The tropical forest habitat that OFI operates within is home to a diverse array of species in addition to the Bornean Orangutan. Like orangutans, sun bears are struggling to find safe and suitable habitation due to large-scale deforestation and poaching. As a result, OFI is stepping up to care for an increasing number of at-risk bears. To prepare for their release into the wild, the sun bears spend enrichment time in forested enclosures where they can practice climbing, foraging and social skills.

17.09.16._Sun Bear Cub Release_CGD_10_Lensa Cicilia_wm
New arrival Lensa has adapted quickly to her new home and continues to flourish. She has already shown a natural aptitude for tree climbing, characteristic of sun bears who, like orangutans, forage for food in trees. Lensa’s long, curved claws help her to climb and tear at trees, and her hairless paws stabilize her grip on wet tree branches.

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17.09.16._Sun Bear Cub Release_CGD_14_Memo_wm 17.09.16._Sun Bear Cub Release_CGD_13_Memo_wm
Memo is the oldest and most dominant of the sun bear cubs. Here, she reminds plucky young John who’s in charge with a warning growl.

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17.09.16._Sun Bear Cub Release_CGD_19_John Kobar_wm
John keeps his distance after Memo’s rebuke, but quickly hops up to take her spot in the tree after she leaves. He eagerly licks up any termites she might have missed, extending his nearly 10-inch-long tongue to extract the insects.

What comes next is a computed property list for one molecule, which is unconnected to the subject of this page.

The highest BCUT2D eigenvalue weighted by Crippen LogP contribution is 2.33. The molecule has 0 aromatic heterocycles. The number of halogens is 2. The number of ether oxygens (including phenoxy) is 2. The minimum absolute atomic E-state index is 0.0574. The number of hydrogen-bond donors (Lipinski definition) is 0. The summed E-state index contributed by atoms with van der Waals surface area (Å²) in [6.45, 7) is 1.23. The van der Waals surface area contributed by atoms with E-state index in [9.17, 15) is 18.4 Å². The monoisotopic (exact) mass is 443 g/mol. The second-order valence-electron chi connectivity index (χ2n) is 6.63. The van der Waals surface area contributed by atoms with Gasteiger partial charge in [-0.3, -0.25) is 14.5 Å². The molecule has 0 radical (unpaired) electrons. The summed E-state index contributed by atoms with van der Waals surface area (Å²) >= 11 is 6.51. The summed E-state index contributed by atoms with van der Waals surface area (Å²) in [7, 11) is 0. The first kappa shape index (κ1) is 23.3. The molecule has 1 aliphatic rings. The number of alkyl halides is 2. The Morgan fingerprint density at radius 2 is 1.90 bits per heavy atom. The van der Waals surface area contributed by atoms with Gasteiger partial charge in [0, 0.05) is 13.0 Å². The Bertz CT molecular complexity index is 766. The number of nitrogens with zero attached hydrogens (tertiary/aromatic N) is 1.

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17.09.16._Sun Bear Cub Release_CGD_58_Lensa Cicilia_wm
Lensa stays close by John and learns important skills as she watches him forage for food on the forest ground.

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17.09.16._Sun Bear Cub Release_CGD_30_John Kobar_wm
John and Lensa have quickly struck up a close friendship, and gleefully spend most of their day in the forest chasing each other around and wrestling on the forest floor.

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17.09.16._Sun Bear Cub Release_CGD_62_Lensa Cicilia, John Kobar_wm

Eventually Lensa gets tired of rough-housing with John and seeks a reprieve. John may be bigger and stronger, but Lensa is a much better climber!

2 Comments

  • William Drews
    2016-12-20 at 2:18 pm

    Thank you for allowing many of us who can’t with you in person to see the work (hard work) that exists trying to save many of God’s creatures. It is easy to see that if we can’t save many animal or bird types we won’t be able to save man.
    Keep up this wonderful work.
    Merry Christmas
    Love JoAnn and Bill Drews

  • 2016-12-29 at 12:40 am

    Thanks for a very interesting and enjoyable description of sun bear in action

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